Charleston panel OKs dome design for $150 million airport makeover
Committee votes unanimously for addition to atrium
BY WARREN L. WISE
Now dimly lit and less than radiant, the main lobby at Charleston International Airport will be topped with a large dome that will capture natural sunlight as part of a $150 million makeover of the passenger terminal.
A Charleston County Aviation Authority committee voted unanimously Tuesday to place a dome of about 37 feet in diameter over the atrium.
The new element will brighten the lobby, where greeters will meet incoming passengers at either a statue, a fountain or a gazebo in the public-access area.
“That will give us a ‘wow’ factor when you walk into the airport,” said Aviation Authority Chairman Chip Limehouse.
A glass wall just beyond the dome will separate passengers who have advanced through security from people waiting to meet arriving visitors.
Limehouse and other board members did not like the glass wall or several proposed roof adornments on the original airport layout as it was unveiled in March by Fentress Architects, the firm selected to design the changes for the 27-year-old terminal.
Limehouse was concerned that the glass wall would divide the focal point of the airport.
The firm tweaked the renderings and returned with revisions Tuesday.
“It will have a unique feeling and flavor to reflect Charleston,” said Curtis Fentress, president of Denver-based Fentress Architects.
The ceiling design and glass wall were the last obstacles before moving forward with the terminal building makeover.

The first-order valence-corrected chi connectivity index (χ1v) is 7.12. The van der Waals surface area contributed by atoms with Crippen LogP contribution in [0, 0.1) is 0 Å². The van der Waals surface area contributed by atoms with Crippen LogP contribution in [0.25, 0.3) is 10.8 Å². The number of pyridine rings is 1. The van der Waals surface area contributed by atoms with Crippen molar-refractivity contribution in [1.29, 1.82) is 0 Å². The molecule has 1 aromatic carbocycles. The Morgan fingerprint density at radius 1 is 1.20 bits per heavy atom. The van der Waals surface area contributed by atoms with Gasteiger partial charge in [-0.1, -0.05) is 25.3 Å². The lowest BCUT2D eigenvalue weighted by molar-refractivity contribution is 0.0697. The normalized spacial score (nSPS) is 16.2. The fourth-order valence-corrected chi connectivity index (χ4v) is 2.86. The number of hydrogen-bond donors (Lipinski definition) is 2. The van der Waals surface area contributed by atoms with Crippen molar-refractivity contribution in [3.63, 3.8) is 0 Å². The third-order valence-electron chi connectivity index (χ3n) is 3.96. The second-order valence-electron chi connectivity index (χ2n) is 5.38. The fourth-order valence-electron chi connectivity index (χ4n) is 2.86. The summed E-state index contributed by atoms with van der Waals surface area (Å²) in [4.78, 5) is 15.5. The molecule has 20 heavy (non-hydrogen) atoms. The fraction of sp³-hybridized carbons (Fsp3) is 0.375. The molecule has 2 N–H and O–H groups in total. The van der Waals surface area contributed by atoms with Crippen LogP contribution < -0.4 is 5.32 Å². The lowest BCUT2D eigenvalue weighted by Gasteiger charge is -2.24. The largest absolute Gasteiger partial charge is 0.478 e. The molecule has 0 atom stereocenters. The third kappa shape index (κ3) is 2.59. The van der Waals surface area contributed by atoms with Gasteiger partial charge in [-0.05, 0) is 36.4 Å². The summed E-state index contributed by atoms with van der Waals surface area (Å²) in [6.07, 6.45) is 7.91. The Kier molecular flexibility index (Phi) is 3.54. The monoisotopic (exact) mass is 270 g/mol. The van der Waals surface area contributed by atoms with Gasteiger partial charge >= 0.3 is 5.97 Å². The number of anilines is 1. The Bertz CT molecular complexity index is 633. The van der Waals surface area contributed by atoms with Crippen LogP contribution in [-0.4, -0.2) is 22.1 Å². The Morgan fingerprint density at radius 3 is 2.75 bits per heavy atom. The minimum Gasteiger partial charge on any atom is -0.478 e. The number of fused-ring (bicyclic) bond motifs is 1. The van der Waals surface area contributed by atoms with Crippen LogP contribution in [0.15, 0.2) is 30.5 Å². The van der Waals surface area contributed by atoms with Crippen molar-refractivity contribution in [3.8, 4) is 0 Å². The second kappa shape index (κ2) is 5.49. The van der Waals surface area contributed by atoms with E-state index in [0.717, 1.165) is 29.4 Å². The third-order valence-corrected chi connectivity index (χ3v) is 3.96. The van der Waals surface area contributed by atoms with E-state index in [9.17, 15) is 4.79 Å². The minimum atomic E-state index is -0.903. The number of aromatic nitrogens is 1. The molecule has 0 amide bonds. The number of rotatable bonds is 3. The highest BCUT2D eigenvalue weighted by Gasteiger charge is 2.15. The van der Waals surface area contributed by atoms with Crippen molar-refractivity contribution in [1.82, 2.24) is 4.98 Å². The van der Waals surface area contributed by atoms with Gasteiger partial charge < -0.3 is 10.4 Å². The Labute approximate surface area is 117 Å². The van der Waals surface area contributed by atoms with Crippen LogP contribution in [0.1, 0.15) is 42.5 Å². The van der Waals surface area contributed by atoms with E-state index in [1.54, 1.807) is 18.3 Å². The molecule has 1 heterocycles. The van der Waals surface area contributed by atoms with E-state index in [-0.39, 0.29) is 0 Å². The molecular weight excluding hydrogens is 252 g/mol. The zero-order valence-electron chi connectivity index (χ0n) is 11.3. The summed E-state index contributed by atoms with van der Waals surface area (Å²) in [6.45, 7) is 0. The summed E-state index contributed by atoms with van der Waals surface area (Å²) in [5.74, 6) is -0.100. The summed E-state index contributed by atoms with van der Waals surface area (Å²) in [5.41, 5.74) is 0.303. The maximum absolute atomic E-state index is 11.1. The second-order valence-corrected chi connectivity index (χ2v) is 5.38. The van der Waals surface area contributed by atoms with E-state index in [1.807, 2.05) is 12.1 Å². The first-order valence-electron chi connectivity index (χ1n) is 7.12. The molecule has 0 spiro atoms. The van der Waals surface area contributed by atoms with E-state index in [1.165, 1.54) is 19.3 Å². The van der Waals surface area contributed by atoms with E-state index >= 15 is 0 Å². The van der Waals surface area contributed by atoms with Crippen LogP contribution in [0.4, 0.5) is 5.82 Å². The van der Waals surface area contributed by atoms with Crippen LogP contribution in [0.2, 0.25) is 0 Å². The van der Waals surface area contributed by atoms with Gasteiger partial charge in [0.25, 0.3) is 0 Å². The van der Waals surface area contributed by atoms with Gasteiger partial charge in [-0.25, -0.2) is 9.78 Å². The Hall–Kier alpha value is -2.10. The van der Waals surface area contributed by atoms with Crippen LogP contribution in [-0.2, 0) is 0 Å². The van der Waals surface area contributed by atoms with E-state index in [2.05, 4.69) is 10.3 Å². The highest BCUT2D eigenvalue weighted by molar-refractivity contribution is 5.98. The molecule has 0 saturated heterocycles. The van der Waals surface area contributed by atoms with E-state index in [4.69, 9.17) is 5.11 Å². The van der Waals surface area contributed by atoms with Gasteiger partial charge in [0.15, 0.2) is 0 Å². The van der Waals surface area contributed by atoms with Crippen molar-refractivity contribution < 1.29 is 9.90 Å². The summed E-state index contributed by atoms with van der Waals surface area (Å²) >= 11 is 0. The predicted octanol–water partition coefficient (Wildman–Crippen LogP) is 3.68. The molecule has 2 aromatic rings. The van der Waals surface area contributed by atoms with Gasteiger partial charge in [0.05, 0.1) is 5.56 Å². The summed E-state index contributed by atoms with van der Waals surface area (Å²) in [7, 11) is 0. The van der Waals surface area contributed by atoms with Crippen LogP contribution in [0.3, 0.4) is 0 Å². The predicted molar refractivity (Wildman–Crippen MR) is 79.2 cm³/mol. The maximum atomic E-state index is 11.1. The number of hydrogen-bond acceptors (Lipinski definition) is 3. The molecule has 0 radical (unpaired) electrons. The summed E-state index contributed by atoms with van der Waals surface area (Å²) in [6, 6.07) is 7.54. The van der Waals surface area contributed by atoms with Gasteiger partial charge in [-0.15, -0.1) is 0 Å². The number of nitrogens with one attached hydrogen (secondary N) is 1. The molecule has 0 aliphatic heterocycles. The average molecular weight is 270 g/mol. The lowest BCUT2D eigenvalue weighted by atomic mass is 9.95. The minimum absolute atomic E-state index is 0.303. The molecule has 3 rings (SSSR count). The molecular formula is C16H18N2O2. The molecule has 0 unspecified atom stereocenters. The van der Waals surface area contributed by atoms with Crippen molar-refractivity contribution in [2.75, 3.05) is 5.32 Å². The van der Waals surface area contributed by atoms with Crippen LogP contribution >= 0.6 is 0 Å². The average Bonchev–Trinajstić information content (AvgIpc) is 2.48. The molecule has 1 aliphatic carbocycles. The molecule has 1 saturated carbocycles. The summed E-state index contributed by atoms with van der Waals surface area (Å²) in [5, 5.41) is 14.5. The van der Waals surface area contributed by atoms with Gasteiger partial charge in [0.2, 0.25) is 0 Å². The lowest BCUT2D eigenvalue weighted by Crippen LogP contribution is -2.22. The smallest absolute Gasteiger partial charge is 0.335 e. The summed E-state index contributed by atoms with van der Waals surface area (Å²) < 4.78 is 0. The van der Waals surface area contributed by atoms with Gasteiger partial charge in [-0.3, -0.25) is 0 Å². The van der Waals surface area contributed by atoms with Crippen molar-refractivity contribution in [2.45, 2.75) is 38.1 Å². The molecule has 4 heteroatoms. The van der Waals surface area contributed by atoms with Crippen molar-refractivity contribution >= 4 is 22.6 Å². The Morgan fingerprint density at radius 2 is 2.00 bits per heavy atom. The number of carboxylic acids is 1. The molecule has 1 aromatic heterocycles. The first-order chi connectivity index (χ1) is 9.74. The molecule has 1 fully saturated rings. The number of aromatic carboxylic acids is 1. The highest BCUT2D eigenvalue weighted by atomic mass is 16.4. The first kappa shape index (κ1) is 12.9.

Other changes airport users will see over the next three or so years include six new gates added to the existing 10, consolidated security checkpoints near Concourse A, a third baggage carousel and a new car-rental pavilion.
More light will stream into the building as well.
In addition to the main dome, skylights will be added on both concourses, and the entire front of the building will change, with glass walls replacing brick facade.
Work is scheduled to begin this year unless the contested construction contract delays progress.
The second-place bidder, a team led by Atlanta-based Holder Construction Co. with local partners, last week protested the board’s decision in March to award the contract to a team led by Dallas-based Austin Commercial LP.
The Holder team claims Aviation Authority board member Joey Jefferson might have influenced the board’s decision since his firm, Palmetto Civil Group of North Charleston, is tied to Austin’s local partner, Hitt Contracting Co.
Jefferson resigned from the terminal redevelopment committee in December and recused himself the day the contract was awarded.
He remains a member of the Aviation Authority’s full board.
Limehouse, also a Republican state House representative, said Tuesday he has not set a date to hear the protest, but it is not slowing down the board’s progress on expansion and renovation of the terminal.
“We are fast-tracking the design,” he said.
The panel’s recommendations on Tuesday will go to the full airport board April 19.